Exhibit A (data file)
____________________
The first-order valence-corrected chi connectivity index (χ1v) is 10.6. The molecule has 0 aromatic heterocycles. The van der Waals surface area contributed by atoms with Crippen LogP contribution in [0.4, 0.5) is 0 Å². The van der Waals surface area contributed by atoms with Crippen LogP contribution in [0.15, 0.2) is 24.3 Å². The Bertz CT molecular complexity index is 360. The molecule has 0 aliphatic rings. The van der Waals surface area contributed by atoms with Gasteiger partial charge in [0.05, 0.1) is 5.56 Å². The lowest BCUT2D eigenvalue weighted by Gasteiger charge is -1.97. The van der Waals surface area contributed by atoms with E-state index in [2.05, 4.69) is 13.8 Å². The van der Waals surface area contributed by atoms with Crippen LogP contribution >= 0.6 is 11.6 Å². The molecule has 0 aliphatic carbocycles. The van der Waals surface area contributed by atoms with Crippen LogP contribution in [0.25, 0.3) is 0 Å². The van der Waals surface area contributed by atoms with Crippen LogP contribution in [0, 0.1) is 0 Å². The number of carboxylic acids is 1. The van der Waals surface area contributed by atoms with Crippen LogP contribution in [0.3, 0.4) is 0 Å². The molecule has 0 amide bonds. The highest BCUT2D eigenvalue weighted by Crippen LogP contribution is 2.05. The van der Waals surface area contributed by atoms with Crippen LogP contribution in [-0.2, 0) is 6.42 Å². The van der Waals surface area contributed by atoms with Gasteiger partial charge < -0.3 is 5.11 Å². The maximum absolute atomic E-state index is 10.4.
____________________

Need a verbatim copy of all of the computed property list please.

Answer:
The first-order valence-corrected chi connectivity index (χ1v) is 10.6. The molecule has 0 aromatic heterocycles. The van der Waals surface area contributed by atoms with Crippen LogP contribution in [0.4, 0.5) is 0 Å². The van der Waals surface area contributed by atoms with Crippen LogP contribution in [0.15, 0.2) is 24.3 Å². The Bertz CT molecular complexity index is 360. The molecule has 0 aliphatic rings. The van der Waals surface area contributed by atoms with Gasteiger partial charge in [0.05, 0.1) is 5.56 Å². The lowest BCUT2D eigenvalue weighted by Gasteiger charge is -1.97. The van der Waals surface area contributed by atoms with E-state index in [2.05, 4.69) is 13.8 Å². The van der Waals surface area contributed by atoms with Crippen LogP contribution >= 0.6 is 11.6 Å². The molecule has 0 aliphatic carbocycles. The van der Waals surface area contributed by atoms with Crippen LogP contribution in [0.25, 0.3) is 0 Å². The van der Waals surface area contributed by atoms with Crippen LogP contribution in [0, 0.1) is 0 Å². The number of carboxylic acids is 1. The van der Waals surface area contributed by atoms with Crippen LogP contribution in [0.3, 0.4) is 0 Å². The molecule has 0 amide bonds. The highest BCUT2D eigenvalue weighted by Crippen LogP contribution is 2.05. The van der Waals surface area contributed by atoms with Crippen LogP contribution in [-0.2, 0) is 6.42 Å². The van der Waals surface area contributed by atoms with Gasteiger partial charge < -0.3 is 5.11 Å². The maximum absolute atomic E-state index is 10.4.